Implementing protocols to protect residents and associates during the pandemic, and an agreement to sell a majority stake in its home health and hospice business, sets Brookdale Senior Living up for long-term growth and success, President and CEO Lucinda “Cindy” Baier said Thursday during a fourth-quarter and 2020 full-year earnings call.
“We listened to feedback we received from health experts, industry peers and from our residents and their families, and implemented protocols that made us better and helped keep our residents’ and associates’ health and well-being our priority,” Baier said. “Our optimism about this agreement to sell the majority of our home health and hospice business to HCA Healthcare, and our belief in a long-term opportunity for Brookdale, with large demographic growth in the next few years — we believe our investment thesis is stronger than ever.”
Brookdale has completed approximately 320,000 COVID-19 tests to date. As of Feb. 22, 1.2% of residents in the company’s communities are COVID-19-positive.
All Brookdale communities have completed first-dose vaccine clinics, with 90% of residents and 50% of associates receiving their first shots. More than 600 communities have completed second clinics.
Baier said that Brookdale leveraged its size and strength to advocate for vaccine priority and funding and that the company shared best practices with others to try to save lives.
“As the largest senior living company in the United States, we have the ability to have a significant positive impact on helping a very large population of seniors,” Baier said, adding that more than 85,000 vaccines have been administered in Brookdale communities. “As an industry leader, we used our strong voice to advocate for senior living funding and then once again for top vaccine priority later in the year.”
At the end of the fourth quarter, 89% of its communities were accepting new move-ins, compared with 98% at the end of the third quarter. As of Feb. 22, 97% of communities were accepting new move-ins. The year-over-year decrease in monthly move-ins of the company’s same community portfolio was 64.2% in April and 26.5% in December.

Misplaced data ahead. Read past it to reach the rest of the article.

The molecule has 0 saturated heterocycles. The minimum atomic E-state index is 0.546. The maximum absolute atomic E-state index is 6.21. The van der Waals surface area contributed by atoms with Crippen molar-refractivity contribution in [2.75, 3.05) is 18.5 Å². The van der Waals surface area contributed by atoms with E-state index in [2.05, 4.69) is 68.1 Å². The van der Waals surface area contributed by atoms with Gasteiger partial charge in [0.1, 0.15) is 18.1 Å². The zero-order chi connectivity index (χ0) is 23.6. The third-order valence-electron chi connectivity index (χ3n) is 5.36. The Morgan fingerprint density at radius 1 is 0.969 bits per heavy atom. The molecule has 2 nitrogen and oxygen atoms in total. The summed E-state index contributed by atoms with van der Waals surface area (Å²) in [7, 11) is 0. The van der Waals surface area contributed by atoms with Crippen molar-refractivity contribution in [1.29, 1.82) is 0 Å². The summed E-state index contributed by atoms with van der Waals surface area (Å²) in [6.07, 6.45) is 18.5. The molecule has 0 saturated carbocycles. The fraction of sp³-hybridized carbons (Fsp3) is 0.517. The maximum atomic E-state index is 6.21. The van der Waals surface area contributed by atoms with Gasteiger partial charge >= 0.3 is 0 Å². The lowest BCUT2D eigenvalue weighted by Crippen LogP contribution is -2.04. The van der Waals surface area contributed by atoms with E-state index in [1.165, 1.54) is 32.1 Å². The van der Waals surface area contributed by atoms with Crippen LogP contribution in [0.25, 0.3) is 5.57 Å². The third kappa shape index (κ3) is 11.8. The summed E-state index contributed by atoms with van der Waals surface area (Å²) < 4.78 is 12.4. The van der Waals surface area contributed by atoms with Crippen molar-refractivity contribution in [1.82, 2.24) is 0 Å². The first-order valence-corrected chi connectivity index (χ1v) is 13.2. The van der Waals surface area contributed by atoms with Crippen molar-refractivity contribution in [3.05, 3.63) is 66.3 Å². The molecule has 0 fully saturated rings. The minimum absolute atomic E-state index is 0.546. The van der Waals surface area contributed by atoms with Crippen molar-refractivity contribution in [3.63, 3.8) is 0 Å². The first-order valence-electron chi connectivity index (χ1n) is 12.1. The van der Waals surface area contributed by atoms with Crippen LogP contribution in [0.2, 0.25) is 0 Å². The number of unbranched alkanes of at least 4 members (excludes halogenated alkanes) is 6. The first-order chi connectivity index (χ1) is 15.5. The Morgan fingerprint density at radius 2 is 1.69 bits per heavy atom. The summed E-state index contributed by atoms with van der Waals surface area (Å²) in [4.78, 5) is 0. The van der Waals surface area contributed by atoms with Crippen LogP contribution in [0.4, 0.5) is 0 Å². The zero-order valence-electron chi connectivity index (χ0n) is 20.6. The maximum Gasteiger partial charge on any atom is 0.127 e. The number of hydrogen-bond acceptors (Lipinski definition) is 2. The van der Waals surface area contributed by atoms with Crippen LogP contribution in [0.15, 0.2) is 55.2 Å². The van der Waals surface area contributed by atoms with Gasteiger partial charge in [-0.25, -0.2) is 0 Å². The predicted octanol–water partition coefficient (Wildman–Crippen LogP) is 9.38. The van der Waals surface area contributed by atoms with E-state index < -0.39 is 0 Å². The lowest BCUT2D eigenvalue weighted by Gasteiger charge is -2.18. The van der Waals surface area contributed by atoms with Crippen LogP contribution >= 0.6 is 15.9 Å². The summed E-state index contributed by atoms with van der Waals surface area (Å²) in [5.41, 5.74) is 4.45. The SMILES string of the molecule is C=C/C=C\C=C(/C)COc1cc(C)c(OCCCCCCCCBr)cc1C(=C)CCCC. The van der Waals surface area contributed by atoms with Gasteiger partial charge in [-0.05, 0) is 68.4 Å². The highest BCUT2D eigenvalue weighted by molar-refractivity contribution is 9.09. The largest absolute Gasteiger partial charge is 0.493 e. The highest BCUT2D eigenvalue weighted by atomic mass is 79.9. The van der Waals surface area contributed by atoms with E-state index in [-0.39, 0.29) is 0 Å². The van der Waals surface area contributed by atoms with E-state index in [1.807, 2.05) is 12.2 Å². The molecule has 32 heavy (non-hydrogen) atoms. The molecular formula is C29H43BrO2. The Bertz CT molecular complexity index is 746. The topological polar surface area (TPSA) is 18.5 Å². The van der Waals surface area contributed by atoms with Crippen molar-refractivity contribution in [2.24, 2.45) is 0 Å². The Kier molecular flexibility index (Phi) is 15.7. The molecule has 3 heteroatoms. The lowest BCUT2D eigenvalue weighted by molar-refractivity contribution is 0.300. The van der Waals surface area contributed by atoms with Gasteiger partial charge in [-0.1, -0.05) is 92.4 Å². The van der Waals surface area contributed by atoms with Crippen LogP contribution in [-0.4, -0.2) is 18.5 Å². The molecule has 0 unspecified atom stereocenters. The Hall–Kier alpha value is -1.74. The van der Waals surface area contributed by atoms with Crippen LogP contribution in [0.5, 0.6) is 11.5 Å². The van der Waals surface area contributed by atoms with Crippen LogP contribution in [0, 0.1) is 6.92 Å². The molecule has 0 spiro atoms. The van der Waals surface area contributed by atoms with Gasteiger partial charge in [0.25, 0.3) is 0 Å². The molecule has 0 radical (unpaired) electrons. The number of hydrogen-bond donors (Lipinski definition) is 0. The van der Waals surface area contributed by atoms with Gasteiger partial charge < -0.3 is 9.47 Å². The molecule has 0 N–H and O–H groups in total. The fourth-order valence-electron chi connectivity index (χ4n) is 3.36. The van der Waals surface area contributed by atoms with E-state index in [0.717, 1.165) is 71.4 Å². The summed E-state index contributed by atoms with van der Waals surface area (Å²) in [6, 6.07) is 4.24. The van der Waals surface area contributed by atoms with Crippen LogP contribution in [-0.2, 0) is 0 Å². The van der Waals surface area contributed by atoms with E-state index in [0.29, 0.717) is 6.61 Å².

Consolidated senior housing occupancy was 71.5% as of Dec. 31, compared with 75% in September, dropping to 70.4% in January.
Despite the challenges posed by the pandemic, Baier said Brookdale welcomed more than 3,600 new residents in the fourth quarter and more than 15,000 new residents in all of 2020.
Brookdale also is continuing to invest in and implement innovation and technology, she said, having recently added electrostatic sprayers for more efficient disinfection in every community. The provider also is piloting ionization air purification systems.
Steve Swain, executive vice president and chief financial officer, said that as COVID cases surged, COVID-related expenses increased to $26 million in same-community expenses in the fourth quarter. Those expenses mainly were related to labor due to the difficult operating environment, wherein Brookdale needed to use more contract labor and overtime.
The company estimates $281 million in lost resident fee revenue in 2020 and $126 million in COVID-19 costs — $30.5 million in the fourth quarter — due to personal protective equipment and medical supplies (41%), labor (34%) and cleaning (25%). Swain said COVID-19 cases peaked and then dropped quickly in January, helping to reduce COVID-related expenses in the first quarter. He said he expects a sizable reduction in pandemic-related costs in the second quarter.
Brookdale recognized $78 million in the fourth quarter in government grants, the majority of which came from Phase 2 distributions from the Provider Relief Fund. The provider realized $120 million total in COVID-related relief in all of 2020, which helped pay for PPE and other COVID-related expenses.
“As we start the recovery phase, we are focused on winning in the near term and ensuring a strong foundation for long-term success,” Baier said. “We are continuing to improve our winning formula to increase occupancy by differentiating Brookdale’s best-in-class services that consumers value most.”
That strategy includes focusing on health and care by accelerating vaccine clinics and increasing social interactions of residents; retooling sales functions to try to better respond to local market conditions; and trying to capitalize on the company’s leadership position for residents and prospective residents who have greater healthcare needs.
After the end of the fourth quarter, the company entered into an agreement with HCA Healthcare, selling 80% of its equity in its healthcare services segment. Baier called the HCA transaction a “win-win” and a “great alignment of interests.”
The new partnership with HCA, she said, was designed to “deliver value to our shareholders and ensure continuity of quality care for residents and patients, while improving access to additional healthcare services.”
“We believe HCA has the ability to accelerate the growth of the home health and hospice business. We will look to share in this growth,” Baier said. “This relationship will create opportunities to improve healthcare service offerings within our communities to enhance our residents’ experience and health outcomes. The depth and breadth of our two companies provides an incredibly strong foundation for growth.”